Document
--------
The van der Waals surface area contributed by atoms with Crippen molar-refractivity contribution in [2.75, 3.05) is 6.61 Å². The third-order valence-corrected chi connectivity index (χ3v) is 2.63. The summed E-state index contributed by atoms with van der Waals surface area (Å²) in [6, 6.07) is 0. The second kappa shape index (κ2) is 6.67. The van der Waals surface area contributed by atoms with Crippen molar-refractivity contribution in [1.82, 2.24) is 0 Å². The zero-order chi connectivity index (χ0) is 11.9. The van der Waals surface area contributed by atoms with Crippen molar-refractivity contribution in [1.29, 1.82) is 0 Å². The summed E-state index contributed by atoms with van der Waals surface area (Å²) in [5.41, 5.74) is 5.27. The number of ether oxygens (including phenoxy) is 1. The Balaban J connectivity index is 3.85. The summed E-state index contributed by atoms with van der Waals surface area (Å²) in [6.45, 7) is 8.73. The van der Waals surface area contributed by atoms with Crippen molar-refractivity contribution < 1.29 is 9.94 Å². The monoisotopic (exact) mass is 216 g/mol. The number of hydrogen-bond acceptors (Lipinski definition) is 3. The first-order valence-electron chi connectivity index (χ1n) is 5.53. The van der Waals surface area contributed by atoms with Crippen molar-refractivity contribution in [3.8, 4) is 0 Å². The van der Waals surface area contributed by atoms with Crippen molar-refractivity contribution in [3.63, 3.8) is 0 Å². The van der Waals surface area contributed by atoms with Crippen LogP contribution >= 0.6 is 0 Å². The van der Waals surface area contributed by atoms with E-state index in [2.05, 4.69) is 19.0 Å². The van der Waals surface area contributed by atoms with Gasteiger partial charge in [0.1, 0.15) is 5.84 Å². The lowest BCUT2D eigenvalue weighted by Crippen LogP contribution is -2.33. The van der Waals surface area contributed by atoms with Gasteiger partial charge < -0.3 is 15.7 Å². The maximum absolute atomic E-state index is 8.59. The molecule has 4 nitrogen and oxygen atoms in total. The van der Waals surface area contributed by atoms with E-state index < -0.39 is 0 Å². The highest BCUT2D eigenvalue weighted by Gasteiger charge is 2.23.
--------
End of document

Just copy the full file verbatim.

The van der Waals surface area contributed by atoms with Crippen molar-refractivity contribution in [2.75, 3.05) is 6.61 Å². The third-order valence-corrected chi connectivity index (χ3v) is 2.63. The summed E-state index contributed by atoms with van der Waals surface area (Å²) in [6, 6.07) is 0. The second kappa shape index (κ2) is 6.67. The van der Waals surface area contributed by atoms with Crippen molar-refractivity contribution in [1.82, 2.24) is 0 Å². The zero-order chi connectivity index (χ0) is 11.9. The van der Waals surface area contributed by atoms with Crippen molar-refractivity contribution in [1.29, 1.82) is 0 Å². The summed E-state index contributed by atoms with van der Waals surface area (Å²) in [5.41, 5.74) is 5.27. The number of ether oxygens (including phenoxy) is 1. The Balaban J connectivity index is 3.85. The summed E-state index contributed by atoms with van der Waals surface area (Å²) in [6.45, 7) is 8.73. The van der Waals surface area contributed by atoms with Crippen molar-refractivity contribution < 1.29 is 9.94 Å². The monoisotopic (exact) mass is 216 g/mol. The number of hydrogen-bond acceptors (Lipinski definition) is 3. The first-order valence-electron chi connectivity index (χ1n) is 5.53. The van der Waals surface area contributed by atoms with Crippen molar-refractivity contribution in [3.8, 4) is 0 Å². The van der Waals surface area contributed by atoms with Crippen molar-refractivity contribution in [3.63, 3.8) is 0 Å². The van der Waals surface area contributed by atoms with Crippen LogP contribution >= 0.6 is 0 Å². The van der Waals surface area contributed by atoms with E-state index in [2.05, 4.69) is 19.0 Å². The van der Waals surface area contributed by atoms with Gasteiger partial charge in [0.1, 0.15) is 5.84 Å². The lowest BCUT2D eigenvalue weighted by Crippen LogP contribution is -2.33. The van der Waals surface area contributed by atoms with Gasteiger partial charge < -0.3 is 15.7 Å². The maximum absolute atomic E-state index is 8.59. The molecule has 4 nitrogen and oxygen atoms in total. The van der Waals surface area contributed by atoms with E-state index < -0.39 is 0 Å². The highest BCUT2D eigenvalue weighted by Gasteiger charge is 2.23.